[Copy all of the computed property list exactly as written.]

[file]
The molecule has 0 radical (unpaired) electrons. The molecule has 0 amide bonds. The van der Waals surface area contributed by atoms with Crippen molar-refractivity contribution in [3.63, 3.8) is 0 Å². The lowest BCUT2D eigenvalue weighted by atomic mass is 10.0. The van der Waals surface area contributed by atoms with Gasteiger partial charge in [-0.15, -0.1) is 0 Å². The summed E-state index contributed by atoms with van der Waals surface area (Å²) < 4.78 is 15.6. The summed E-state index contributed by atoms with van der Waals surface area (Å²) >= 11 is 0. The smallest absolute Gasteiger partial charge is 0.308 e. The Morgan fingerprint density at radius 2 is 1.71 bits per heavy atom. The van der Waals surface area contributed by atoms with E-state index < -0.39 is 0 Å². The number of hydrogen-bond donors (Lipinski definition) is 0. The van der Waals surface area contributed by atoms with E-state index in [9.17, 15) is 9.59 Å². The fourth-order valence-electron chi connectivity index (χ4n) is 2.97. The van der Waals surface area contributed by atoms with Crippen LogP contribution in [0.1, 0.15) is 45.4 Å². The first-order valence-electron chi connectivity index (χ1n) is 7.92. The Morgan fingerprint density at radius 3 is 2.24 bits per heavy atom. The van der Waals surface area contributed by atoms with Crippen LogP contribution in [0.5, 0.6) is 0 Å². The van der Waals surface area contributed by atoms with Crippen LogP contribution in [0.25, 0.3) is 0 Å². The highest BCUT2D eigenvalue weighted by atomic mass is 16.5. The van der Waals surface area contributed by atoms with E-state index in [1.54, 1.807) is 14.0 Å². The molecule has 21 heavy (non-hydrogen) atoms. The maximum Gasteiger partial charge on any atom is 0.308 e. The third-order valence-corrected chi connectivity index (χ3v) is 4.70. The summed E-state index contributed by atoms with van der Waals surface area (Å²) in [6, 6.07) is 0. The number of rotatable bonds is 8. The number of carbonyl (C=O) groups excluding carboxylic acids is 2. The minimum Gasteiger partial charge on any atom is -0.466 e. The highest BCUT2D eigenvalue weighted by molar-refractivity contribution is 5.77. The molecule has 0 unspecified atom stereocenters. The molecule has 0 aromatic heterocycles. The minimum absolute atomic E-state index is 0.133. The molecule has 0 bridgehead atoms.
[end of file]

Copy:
The molecule has 0 radical (unpaired) electrons. The molecule has 0 amide bonds. The van der Waals surface area contributed by atoms with Crippen molar-refractivity contribution in [3.63, 3.8) is 0 Å². The lowest BCUT2D eigenvalue weighted by atomic mass is 10.0. The van der Waals surface area contributed by atoms with Gasteiger partial charge in [-0.15, -0.1) is 0 Å². The summed E-state index contributed by atoms with van der Waals surface area (Å²) < 4.78 is 15.6. The summed E-state index contributed by atoms with van der Waals surface area (Å²) >= 11 is 0. The smallest absolute Gasteiger partial charge is 0.308 e. The Morgan fingerprint density at radius 2 is 1.71 bits per heavy atom. The van der Waals surface area contributed by atoms with E-state index < -0.39 is 0 Å². The number of hydrogen-bond donors (Lipinski definition) is 0. The van der Waals surface area contributed by atoms with E-state index in [9.17, 15) is 9.59 Å². The fourth-order valence-electron chi connectivity index (χ4n) is 2.97. The van der Waals surface area contributed by atoms with Crippen LogP contribution in [0.1, 0.15) is 45.4 Å². The first-order valence-electron chi connectivity index (χ1n) is 7.92. The Morgan fingerprint density at radius 3 is 2.24 bits per heavy atom. The van der Waals surface area contributed by atoms with Crippen LogP contribution in [0.5, 0.6) is 0 Å². The van der Waals surface area contributed by atoms with Crippen LogP contribution in [0.25, 0.3) is 0 Å². The highest BCUT2D eigenvalue weighted by atomic mass is 16.5. The van der Waals surface area contributed by atoms with E-state index in [1.54, 1.807) is 14.0 Å². The molecule has 21 heavy (non-hydrogen) atoms. The maximum Gasteiger partial charge on any atom is 0.308 e. The third-order valence-corrected chi connectivity index (χ3v) is 4.70. The summed E-state index contributed by atoms with van der Waals surface area (Å²) in [6, 6.07) is 0. The number of rotatable bonds is 8. The number of carbonyl (C=O) groups excluding carboxylic acids is 2. The minimum Gasteiger partial charge on any atom is -0.466 e. The highest BCUT2D eigenvalue weighted by molar-refractivity contribution is 5.77. The molecule has 0 unspecified atom stereocenters. The molecule has 0 aromatic heterocycles. The minimum absolute atomic E-state index is 0.133. The molecule has 0 bridgehead atoms.